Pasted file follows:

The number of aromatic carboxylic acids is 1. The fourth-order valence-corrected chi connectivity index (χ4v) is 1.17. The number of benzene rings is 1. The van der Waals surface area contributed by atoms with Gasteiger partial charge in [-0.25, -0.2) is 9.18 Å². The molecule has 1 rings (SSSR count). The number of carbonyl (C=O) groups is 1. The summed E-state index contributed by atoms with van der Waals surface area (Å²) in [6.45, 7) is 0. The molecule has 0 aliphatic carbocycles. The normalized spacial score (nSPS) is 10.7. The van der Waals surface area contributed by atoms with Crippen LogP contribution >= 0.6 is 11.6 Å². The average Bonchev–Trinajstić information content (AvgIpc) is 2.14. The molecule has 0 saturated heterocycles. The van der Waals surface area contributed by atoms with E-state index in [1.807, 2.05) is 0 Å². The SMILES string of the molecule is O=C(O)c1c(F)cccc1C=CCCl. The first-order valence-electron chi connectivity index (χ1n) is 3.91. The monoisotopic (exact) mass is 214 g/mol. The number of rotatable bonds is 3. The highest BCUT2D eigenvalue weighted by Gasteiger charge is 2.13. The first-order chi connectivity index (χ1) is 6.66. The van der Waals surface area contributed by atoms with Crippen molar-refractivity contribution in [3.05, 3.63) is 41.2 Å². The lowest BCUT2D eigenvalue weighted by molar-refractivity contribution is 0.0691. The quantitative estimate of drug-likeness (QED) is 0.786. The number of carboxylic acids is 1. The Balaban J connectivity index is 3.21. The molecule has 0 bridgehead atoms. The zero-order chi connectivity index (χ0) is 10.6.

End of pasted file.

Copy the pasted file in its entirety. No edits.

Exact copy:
The number of aromatic carboxylic acids is 1. The fourth-order valence-corrected chi connectivity index (χ4v) is 1.17. The number of benzene rings is 1. The van der Waals surface area contributed by atoms with Gasteiger partial charge in [-0.25, -0.2) is 9.18 Å². The molecule has 1 rings (SSSR count). The number of carbonyl (C=O) groups is 1. The summed E-state index contributed by atoms with van der Waals surface area (Å²) in [6.45, 7) is 0. The molecule has 0 aliphatic carbocycles. The normalized spacial score (nSPS) is 10.7. The van der Waals surface area contributed by atoms with Crippen LogP contribution >= 0.6 is 11.6 Å². The average Bonchev–Trinajstić information content (AvgIpc) is 2.14. The molecule has 0 saturated heterocycles. The van der Waals surface area contributed by atoms with E-state index in [1.807, 2.05) is 0 Å². The SMILES string of the molecule is O=C(O)c1c(F)cccc1C=CCCl. The first-order valence-electron chi connectivity index (χ1n) is 3.91. The monoisotopic (exact) mass is 214 g/mol. The number of rotatable bonds is 3. The highest BCUT2D eigenvalue weighted by Gasteiger charge is 2.13. The first-order chi connectivity index (χ1) is 6.66. The van der Waals surface area contributed by atoms with Crippen molar-refractivity contribution in [3.05, 3.63) is 41.2 Å². The lowest BCUT2D eigenvalue weighted by molar-refractivity contribution is 0.0691. The quantitative estimate of drug-likeness (QED) is 0.786. The number of carboxylic acids is 1. The Balaban J connectivity index is 3.21. The molecule has 0 bridgehead atoms. The zero-order chi connectivity index (χ0) is 10.6.